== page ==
Action Points: It is easier than one might think to spot a person’s lack of integrity.  It starts with the resume.  It is estimated that over 40% of applicants distort, embellish or flat out lie on their resumes and applications.  This is where some old-fashioned research comes in handy.  Check each finalist’s references and validate claims made by the candidate on the application, resume or during the interview.  Minor distortions can be overlooked.  But if a candidate flat out lies about something important – such as having a degree that they never earned or a job they never had — ditch the applicant.  Another way to catch a dishonest Doris is to ask her about her most impressive claims.  When asked for minor details about specific projects or programs, most individuals reveal lies by fumbling their answers.

4.  Steer Clear of an Inconsistent Yvonne

No employee is more frustrating to manage than an Inconsistent Yvonne.  This is the employee who performs brilliantly at times but well below par at other times.  It’s especially frustrating coming from an employee who has the knowledge, skills and experience to do great work, but doesn’t always.  This person might be late or absent often or take a lot of personal calls. This person might spend a lot of time texting, shopping online or playing games.  Or it might be someone who simply socializes at work too much.  Whatever the reasons, an inconsistent Yvonne’s productivity is erratic.  She is undependable and cannot be trusted with deadlines.  Clearly, this type of candidate is to be avoided.  But how?  How does one spot an Inconsistent Yvonne during the hiring process?

Action Points: This is tough.  First, everyone has ebbs and flows in their work.  Even the most dedicated employee will have days or times of the day where they are more productive and less productive.  Second, past employers will generally not divulge if an employee had a problem with consistency.

One question to ask during the interview is whether the candidate is a morning person or night owl.  Ask “When does your productivity peak and when’s it at its lowest?”  This assumes every person has ebbs and flows in their work, and will encourage the candidate to be more honest about their own energy and drive.  This is also when a trial period comes in handy.  Hiring someone for a three-month trial period helps to see, first hand, how the person performs.  Even when an employee knows there is a trial period, they often forget and their true work habits surface after the first month or two.  If a new employee shows herself to be an inconsistent Yvonne, let her go.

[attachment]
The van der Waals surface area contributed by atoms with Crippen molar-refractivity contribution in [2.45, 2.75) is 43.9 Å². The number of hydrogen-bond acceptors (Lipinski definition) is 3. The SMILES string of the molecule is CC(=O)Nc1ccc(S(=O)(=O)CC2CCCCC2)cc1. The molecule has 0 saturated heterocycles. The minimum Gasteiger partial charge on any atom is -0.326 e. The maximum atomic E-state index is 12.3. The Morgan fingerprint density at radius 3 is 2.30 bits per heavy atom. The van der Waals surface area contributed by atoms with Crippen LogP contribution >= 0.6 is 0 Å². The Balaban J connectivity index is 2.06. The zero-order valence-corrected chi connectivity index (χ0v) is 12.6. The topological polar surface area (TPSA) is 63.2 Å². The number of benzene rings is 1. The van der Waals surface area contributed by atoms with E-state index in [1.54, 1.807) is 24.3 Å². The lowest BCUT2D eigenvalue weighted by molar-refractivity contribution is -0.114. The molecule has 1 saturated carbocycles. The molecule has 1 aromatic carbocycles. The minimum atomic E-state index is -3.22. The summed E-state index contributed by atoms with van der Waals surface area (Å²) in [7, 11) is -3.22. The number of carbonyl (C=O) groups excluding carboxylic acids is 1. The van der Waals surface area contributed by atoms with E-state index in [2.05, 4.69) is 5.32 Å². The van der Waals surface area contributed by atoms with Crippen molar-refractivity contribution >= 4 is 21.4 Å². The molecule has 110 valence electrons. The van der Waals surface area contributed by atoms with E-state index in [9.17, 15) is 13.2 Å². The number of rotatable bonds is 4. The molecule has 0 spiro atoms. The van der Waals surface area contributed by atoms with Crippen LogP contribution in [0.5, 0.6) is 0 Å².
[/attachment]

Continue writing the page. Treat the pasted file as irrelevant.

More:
5.  Pass on a Lazy Lucy

True laziness is perhaps the most debilitating trait to have in an employee. Truly lazy employees don’t just find an easier way to do things (which could be good, but could also be detrimental), they’ll look for a way to not do anything at all. While they may be great at delegating tasks – which makes them sound like potentially good managers — lazy workers actually demotivate everyone around them.  A lazy Lucy will miss deadlines.  She will use up her vacation days early and take all of her “personal” and “sick” days.  Lazy Lucy is typically the last person to arrive at work and the first to leave.  Worst of all, she is the one who consistently does the least amount of work in the time between.

Action Points: The best way to avoid hiring a lazy Lucy is to lengthen the application process. Include a questionnaire towards the end with yes or no opinion questions. Leave a large space for each answer. Eliminate any applicants who put only YES or NO without an explanation.

Quote of the Week

“I noticed that the dynamic range between what an average person could accomplish and what the best person could accomplish was 50 or 100 to 1. Given that, you’re well advised to go after the cream of the cream. A small team of A+ players can run circles around a giant team of B and C players.” Steve Jobs

 

© 2016, Written by Keren Peters-Atkinson, CMO, Madison Commercial Real Estate Services. All rights reserved.